…I was at the Norwich University College of the Arts Student Degree Show, an annual treat that I indulge myself with whenever I can.
It only lasts a week, so if after reading what follows you feel tempted to pay a visit yourself, erm…
Diary it for next year, perhaps.
I have a love/hate relationship with modern art. I love the invention, the sense that there are no boundaries and no rule books, the surprise element that so often takes my breath away. And I hate that so often all we get is every bit as repetitive and derivative of what has gone before (when Duchamp put a pissoir in a gallery it was profound and iconoclastic, but the point was made and the endless parade of found objects since has done little to reinforce it) and that so often more imagination goes into explaining and justifying the art than appears to be invested in creating it.
Regardless, I always find some things to marvel at when visiting the Degree Show, and the chance to go poking around in odd corners of this large, old building and stumbling on artwork is not to be sniffed at. Recent years haven’t been quite as spectacular as those in the past, and that was just as true this year (oh, how I long for the days of the ‘exploding body’ and the ‘toilet horror video’), but here are a few of my favourite things from the 2012 jamboree:-
A sagging, half filled/empty balloon, suspended from a rope over a bristling cactus in a pot, bringing to mind the myth of Damocles. Actually I’m not sure if this was an exhibit or just something that happend to be there, a student’s visual pun.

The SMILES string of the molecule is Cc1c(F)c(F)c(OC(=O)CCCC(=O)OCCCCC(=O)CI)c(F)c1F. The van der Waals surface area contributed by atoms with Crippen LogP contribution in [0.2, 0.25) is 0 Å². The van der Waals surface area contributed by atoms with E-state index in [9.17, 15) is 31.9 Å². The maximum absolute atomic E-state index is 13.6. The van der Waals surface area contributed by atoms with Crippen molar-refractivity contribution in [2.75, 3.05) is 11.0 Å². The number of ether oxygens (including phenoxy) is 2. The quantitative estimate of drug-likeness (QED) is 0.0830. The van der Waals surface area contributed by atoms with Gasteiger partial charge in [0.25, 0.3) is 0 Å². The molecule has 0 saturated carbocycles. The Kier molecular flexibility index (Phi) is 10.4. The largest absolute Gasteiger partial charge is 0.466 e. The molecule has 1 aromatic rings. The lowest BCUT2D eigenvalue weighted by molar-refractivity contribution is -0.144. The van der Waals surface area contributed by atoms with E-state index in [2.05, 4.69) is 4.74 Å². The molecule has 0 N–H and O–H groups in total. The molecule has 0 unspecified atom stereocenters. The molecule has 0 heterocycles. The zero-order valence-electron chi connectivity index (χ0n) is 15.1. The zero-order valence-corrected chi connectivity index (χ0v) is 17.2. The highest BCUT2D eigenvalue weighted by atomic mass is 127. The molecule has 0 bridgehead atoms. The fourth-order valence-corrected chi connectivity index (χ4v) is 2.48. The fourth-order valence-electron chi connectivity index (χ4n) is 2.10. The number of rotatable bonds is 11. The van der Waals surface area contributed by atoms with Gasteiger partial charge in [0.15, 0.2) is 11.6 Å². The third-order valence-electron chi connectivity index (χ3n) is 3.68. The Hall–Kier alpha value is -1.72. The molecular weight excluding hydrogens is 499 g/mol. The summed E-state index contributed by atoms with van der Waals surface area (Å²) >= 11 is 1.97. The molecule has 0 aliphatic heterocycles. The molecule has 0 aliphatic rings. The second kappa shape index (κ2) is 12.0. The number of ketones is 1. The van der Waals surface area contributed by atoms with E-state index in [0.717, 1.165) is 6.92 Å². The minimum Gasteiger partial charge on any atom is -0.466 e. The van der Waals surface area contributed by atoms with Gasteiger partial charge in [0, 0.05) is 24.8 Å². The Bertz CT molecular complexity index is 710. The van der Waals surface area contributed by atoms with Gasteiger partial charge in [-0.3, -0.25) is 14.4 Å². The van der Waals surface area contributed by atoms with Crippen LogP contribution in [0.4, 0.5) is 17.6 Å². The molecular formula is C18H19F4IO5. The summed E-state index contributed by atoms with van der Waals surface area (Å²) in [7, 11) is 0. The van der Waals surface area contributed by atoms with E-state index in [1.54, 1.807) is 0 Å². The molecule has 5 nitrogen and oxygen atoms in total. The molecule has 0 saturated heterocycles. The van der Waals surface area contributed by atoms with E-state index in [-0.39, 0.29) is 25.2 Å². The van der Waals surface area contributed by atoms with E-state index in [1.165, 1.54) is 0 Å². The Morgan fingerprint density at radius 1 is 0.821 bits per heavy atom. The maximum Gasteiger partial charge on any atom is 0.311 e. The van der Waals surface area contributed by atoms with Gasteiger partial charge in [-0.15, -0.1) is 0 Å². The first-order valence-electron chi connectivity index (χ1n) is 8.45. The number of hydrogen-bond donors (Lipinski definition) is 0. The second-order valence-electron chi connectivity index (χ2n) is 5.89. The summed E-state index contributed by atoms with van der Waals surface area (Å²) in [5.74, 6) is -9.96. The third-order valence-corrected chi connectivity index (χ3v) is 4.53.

A video of what appeared to be a large ice cream mountain studded with maltesers, though I’m sure that the actual material used was something else entirely. As you watched the mountain appeared to melt and the maltesers (ball bearings perhaps) rolled away, the effect strangely unsettling.
Two life size photographs of a woman in her underwear standing in front of a bed. In the first she looked rather plain, with carpet slippers and sensible M&S bra and knickers, wearing glasses and with her hair up in a bun. For the second, skimpy black undies with a lift and separate element, no glasses and hair down, wearing high heels and with moody lighting. Of course it was the same woman in both shots, presumably with the subtext that sex appeal is something we can accessorise for.
A large funnel like device, tapering to a spout at the top and the colour of rusty iron, but there were two windows through which you could see the most marvellous, vibrant blue water and with tropical fish swimming in it.
A promotional video for the Christopher Nolan film Memento, the camera panning down long, sewer like corridors and passageways, while snippets of explanatory text flashed on and off the screen, a jump cut effect replicating the mental state of the film’s protagonist, and hints of something terrible buried in the background.
A pencil drawing that filled one whole wall of a room, and in a clever trompe l’oeil manner replicated the appearance of the other three walls of the room. The element that really intrigued me though, was a tiny ledge running along the foot of the wall and covered with pencil shavings.
Intriguingly the room devoted to textiles had a sign at the entrance that said “Caution – Visitors May Find Some of the Exhibitions Disturbing”. Inside I wandered round a room filled with garishly coloured drapes and patterned throws, before arriving at my WTF moment in a far corner. A video was playing and on the screen was the torso of a naked woman, shot through a coloured lens to give a washed out effect. As I watched a pair of hands worked on the body with scissors and needles, cutting and stitching. It was only when I looked closely that I realised a sheet of diaphanous gauze was stretched over the woman’s body, and this was what was being cut and stitched with red wool, not her actual flesh. It was a bizarre end note for my three or so hours of exploring.